After three years of seeking justice, rape survivor shares her story | KOB 4

After three years of seeking justice, rape survivor shares her story

Chris Ramirez
May 19, 2017 02:36 PM

Editor's note: This story contains mature subject matter and may not be suitable for all readers.


Update: The day after this story aired, Buddy Espinosa, General Manager of Toyota of Santa Fe, called KOB offering to help Briana Chavez.  Working with Sandia Area Federal Credit Union, the New Mexico Attorney General's Office and Chavez's family, Espinosa secured a new car to replace the vehicle Chavez had been driving since her attack. To see Chavez's reactions when showed her new vehicle, watch the full video story. 

Click here to watch the original story.

ALBUQUERQUE, N.M. -- After a brutal rape that left Briana Chavez in the ICU for two weeks, she thought her attacker would be brought to justice quickly and her severe injuries would be enough proof to secure a slam-dunk case. Briana was wrong.  Law enforcement failed her. Then the Second Judicial District Attorney failed her.  It’s almost as if she was victimized over and over.

On May 29, 2014, Briana lived in Phoenix but was in Albuquerque visiting family. While in town, she connected with an old high school friend Joseph Apodaca through Facebook.  The two agreed to meet at the Lotus Nightclub in downtown Albuquerque. They danced, they drank, and they even made out on the dance floor, according to a witness.

A police report stated at some point the two agreed to leave the nightclub and have sex inside Apodaca’s cousin’s truck parked behind the Lotus Nightclub. But soon after that, the night took a very dark turn.

“I felt gross,” Briana told KOB. “I felt like what did I do that night to make this happen or what even happened?”

Inside that truck, Apodaca didn’t have sex with Chavez; he brutalized her while she was unconscious. Court documents state he violated her in every way imaginable, literally tearing her insides to shreds and pulling parts of her internal organs out of her body.  The attack left Briana bleeding profusely, nearly to the point of bleeding to death.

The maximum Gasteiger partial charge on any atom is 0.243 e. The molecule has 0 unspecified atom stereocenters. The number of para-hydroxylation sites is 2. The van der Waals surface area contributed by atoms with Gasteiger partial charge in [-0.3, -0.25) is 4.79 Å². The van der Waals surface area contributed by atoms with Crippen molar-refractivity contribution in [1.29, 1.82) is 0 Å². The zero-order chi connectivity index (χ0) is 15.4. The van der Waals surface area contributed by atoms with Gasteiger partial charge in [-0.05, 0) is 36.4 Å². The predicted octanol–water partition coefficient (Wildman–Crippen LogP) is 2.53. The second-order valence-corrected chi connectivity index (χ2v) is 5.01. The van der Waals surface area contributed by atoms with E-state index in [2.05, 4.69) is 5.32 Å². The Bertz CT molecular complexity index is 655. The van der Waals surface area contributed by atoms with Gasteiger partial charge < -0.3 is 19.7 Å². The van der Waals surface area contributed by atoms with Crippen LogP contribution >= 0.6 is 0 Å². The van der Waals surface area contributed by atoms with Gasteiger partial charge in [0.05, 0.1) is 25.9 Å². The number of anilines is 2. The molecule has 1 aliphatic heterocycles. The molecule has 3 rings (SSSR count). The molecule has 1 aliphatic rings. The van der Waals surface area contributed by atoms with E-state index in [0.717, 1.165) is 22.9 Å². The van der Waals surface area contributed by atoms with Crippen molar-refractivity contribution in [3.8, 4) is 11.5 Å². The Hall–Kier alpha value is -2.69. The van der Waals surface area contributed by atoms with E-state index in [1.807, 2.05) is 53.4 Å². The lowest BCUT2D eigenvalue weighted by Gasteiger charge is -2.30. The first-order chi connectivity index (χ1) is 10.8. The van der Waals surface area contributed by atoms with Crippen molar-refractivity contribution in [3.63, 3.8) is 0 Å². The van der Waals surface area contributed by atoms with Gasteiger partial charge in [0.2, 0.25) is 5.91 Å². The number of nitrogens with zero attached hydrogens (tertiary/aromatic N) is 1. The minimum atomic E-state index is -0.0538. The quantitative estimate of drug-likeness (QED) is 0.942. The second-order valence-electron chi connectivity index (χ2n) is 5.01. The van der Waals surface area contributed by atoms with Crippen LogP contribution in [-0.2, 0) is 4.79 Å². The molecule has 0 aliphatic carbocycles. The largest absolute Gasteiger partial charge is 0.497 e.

Police records state that Apodaca placed Briana’s limp body into her own car and he drove more than 100 miles per hour to Belen and left her in a dirt parking lot. His cousin followed behind and the two drove back to Albuquerque. 

Briana’s father discovered her and immediately called 911.  The next two weeks would be spent at the Intensive Care Unit. Briana underwent surgeries to repair internal organs, had to live with a colostomy bag and to this day suffers from internal pain.

 Unbelievably, when law enforcement detectives met Briana in the hospital, they were skeptical of her story.

 “The police who we dealt with made me feel like it was my fault.  They made me feel like, ‘well, you dressed this way, you danced this way, you drank this many drinks- it looks like you were consenting to it.’ From that perspective, they made me feel like it was my fault,” Briana said.

The District Attorney’s Office under Kari Brandenburg’s leadership dismissed all charges against Apodaca. Then Briana’s family made one last plea for justice directly to New Mexico Attorney General Hector Balderas.

“There wasn’t the type of preparation to build the case so it lagged in the justice system,” Balderas said.  “The family was very frustrated because there weren’t enough resources invested in the case early on to really build the case.”

Balderas believes prosecutors at the district attorney’s office were afraid to move the case forward worried that Apodaca would use the consent defense.

Knowing this wasn’t a case about consensual sex, it was a brutal attack, the attorney general’s office took it to trial. Each step of the way, Balderas was there, at times sitting with Briana in court. 

Apodaca was convicted of two counts of criminal sexual penetration and tampering with evidence.  The man, who was at first given a pass by the DA, was sentenced to 36 years in prison.

Briana is bravely going public hoping her story inspires other rape survivors to keep fighting to be heard.

“A lot of women feel lost or how I did-- ashamed and scared. I got over it and I want to help other women get over it too.”


Chris Ramirez

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